All modules at Northumbria include a range of reading materials that students are expected to engage with. The reading list for this module can be found at: http://readinglists.northumbria.ac.uk
(Reading List service online guide for academic staff this containing contact details for the Reading List team – http://library.northumbria.ac.uk/readinglists)

What will I be expected to achieve?

Knowledge & Understanding:
1. Identify, discuss and apply theories of the main schools of International Relations (including realism and liberalism).
2. Analyse key concepts in international order and security that define international politics, such as war, peace, hegemony, sovereignty

Intellectual / Professional skills & abilities:
3. Use academic conventions effectively to present and support discussion, analysis and argument visually, orally and written form.
4. Construct an argument by critically analysing evidence and a variety of sources, and by applying theory to case study and observation.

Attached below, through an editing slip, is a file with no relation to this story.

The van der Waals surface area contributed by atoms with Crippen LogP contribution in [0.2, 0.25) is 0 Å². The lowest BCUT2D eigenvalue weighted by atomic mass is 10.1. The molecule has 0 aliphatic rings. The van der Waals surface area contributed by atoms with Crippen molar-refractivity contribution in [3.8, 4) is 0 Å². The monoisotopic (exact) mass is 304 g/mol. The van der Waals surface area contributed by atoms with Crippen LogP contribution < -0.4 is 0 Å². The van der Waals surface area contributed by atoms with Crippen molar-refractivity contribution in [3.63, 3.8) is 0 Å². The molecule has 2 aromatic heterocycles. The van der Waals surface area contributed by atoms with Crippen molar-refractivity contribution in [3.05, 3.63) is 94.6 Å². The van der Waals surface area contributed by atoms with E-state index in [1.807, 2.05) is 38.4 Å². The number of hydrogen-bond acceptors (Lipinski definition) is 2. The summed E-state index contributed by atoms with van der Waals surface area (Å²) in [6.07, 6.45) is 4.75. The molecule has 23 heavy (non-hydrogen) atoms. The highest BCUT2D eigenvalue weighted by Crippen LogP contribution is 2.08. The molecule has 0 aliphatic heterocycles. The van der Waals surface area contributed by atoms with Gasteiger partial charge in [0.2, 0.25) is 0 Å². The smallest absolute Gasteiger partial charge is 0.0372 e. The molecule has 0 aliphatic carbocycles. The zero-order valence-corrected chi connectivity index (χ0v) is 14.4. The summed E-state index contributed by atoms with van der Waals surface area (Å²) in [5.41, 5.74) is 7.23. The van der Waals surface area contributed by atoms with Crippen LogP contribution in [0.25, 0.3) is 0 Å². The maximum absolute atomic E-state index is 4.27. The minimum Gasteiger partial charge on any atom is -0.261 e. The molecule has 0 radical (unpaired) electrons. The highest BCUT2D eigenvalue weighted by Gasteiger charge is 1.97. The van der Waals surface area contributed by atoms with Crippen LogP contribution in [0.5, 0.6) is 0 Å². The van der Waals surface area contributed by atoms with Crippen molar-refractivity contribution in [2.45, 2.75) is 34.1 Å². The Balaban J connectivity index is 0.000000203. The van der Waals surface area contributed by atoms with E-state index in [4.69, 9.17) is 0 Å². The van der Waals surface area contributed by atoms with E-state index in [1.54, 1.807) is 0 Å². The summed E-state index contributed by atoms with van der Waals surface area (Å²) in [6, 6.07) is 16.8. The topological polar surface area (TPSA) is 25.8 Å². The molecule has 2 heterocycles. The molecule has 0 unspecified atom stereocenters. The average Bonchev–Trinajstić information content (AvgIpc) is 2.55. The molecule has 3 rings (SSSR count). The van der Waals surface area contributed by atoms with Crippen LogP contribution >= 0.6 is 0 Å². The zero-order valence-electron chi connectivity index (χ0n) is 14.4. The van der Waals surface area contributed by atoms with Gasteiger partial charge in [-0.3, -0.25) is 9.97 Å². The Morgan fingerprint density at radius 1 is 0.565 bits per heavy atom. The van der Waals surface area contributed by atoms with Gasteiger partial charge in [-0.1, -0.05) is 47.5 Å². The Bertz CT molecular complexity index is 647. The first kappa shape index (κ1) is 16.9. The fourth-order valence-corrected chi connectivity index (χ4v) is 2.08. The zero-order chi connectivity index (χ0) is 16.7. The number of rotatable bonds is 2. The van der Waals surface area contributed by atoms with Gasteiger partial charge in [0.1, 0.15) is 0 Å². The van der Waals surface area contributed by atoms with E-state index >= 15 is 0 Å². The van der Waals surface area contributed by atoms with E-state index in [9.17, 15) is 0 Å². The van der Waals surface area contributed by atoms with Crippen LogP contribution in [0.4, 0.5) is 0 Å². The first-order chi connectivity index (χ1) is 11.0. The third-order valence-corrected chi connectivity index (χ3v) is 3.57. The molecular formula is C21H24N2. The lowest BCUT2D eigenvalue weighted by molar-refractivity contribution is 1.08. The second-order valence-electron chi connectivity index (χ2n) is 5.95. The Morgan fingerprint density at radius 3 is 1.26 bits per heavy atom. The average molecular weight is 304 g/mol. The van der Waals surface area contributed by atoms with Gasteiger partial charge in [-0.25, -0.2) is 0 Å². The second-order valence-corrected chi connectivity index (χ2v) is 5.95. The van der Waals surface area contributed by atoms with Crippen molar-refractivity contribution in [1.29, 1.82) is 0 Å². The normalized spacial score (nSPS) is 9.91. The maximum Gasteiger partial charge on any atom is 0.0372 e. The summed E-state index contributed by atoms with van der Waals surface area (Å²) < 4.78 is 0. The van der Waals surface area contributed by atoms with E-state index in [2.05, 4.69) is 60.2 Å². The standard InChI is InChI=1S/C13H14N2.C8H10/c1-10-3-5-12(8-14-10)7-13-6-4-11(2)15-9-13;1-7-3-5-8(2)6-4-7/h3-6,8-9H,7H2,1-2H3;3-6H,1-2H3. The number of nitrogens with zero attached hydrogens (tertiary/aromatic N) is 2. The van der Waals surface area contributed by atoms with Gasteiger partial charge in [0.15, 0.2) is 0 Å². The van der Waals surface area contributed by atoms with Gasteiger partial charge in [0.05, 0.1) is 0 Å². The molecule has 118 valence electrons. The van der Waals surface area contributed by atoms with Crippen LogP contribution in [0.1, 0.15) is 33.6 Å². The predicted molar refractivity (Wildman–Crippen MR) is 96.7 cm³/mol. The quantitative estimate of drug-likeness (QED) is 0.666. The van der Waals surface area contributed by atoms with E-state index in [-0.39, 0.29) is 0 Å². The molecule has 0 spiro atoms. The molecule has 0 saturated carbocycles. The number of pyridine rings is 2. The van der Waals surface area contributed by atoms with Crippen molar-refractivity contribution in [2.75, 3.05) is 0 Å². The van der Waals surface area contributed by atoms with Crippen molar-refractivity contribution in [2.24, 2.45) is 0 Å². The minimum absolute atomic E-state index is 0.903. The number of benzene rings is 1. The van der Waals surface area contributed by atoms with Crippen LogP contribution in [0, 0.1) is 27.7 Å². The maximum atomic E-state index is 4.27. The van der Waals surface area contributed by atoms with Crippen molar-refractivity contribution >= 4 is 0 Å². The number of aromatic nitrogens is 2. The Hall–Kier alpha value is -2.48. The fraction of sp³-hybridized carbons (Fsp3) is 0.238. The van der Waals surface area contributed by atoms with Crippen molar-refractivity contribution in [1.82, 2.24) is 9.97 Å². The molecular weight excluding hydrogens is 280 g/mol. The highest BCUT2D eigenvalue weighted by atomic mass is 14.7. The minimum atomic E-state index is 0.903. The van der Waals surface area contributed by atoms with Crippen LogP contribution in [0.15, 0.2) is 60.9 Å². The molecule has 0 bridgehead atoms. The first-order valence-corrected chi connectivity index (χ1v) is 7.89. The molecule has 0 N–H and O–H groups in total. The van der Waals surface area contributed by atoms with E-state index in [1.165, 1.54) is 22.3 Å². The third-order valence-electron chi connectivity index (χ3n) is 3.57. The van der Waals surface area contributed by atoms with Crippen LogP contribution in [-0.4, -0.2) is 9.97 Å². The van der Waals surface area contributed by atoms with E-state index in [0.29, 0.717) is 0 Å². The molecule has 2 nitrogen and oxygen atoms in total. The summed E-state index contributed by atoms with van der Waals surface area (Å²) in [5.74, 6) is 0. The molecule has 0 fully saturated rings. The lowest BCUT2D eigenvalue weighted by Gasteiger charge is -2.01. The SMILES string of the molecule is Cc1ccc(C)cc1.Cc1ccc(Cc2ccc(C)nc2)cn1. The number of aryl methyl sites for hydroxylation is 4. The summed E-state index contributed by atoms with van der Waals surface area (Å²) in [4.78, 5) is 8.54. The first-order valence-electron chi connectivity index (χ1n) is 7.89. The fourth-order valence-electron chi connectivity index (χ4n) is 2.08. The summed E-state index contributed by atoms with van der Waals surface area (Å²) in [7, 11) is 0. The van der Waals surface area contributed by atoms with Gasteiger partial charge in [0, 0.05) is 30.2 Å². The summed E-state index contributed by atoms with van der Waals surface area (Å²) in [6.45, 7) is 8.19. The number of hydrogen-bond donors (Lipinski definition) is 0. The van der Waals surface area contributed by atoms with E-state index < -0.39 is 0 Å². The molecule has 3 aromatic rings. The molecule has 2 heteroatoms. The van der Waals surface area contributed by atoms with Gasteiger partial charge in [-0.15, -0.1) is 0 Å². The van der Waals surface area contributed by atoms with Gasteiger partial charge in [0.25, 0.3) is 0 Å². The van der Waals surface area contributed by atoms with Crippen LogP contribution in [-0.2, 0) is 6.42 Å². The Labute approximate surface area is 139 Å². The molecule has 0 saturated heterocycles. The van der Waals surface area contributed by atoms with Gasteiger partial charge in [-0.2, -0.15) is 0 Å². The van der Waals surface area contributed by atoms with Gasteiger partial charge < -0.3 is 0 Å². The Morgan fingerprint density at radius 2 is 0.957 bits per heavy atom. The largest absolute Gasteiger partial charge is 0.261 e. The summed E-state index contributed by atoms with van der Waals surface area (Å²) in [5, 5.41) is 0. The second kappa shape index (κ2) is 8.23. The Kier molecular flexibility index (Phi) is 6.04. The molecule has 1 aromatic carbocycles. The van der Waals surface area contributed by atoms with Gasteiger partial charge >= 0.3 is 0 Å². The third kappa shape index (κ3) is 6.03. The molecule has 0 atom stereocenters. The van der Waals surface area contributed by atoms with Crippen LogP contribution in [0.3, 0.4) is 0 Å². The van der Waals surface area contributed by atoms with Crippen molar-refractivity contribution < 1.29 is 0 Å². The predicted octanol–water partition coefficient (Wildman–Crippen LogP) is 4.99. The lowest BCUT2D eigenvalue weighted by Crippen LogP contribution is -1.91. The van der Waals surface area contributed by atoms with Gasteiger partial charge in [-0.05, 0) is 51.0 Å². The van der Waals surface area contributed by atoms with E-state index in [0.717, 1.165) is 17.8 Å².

Personal Values Attributes (Global / Cultural awareness, Ethics, Curiosity) (PVA):
5. To develop curiosity in investigating problems of international relations beyond common sense narratives and the ideas and arguments put forward by politicians, the media and others

How will I be assessed?

The module will be assessed by:

- 1 simulation portfolio consisting of a position paper (25%) and a reflection paper (25%)
- 1 2000-word essay


A portfolio from the simulation exercise will assess my ability to construct an argument and apply theory to case study. The simulation exercise will deepen my understanding of how key concepts such as hegemony, sovereignty, war and peace can be applied to a specific case and to present arguments, discuss and analyse positions orally. The portfolio consists of 1 x 1000 word position paper (25% of the final grade) and 1 x 1000 word reflection on the simulation (25% of the final grade)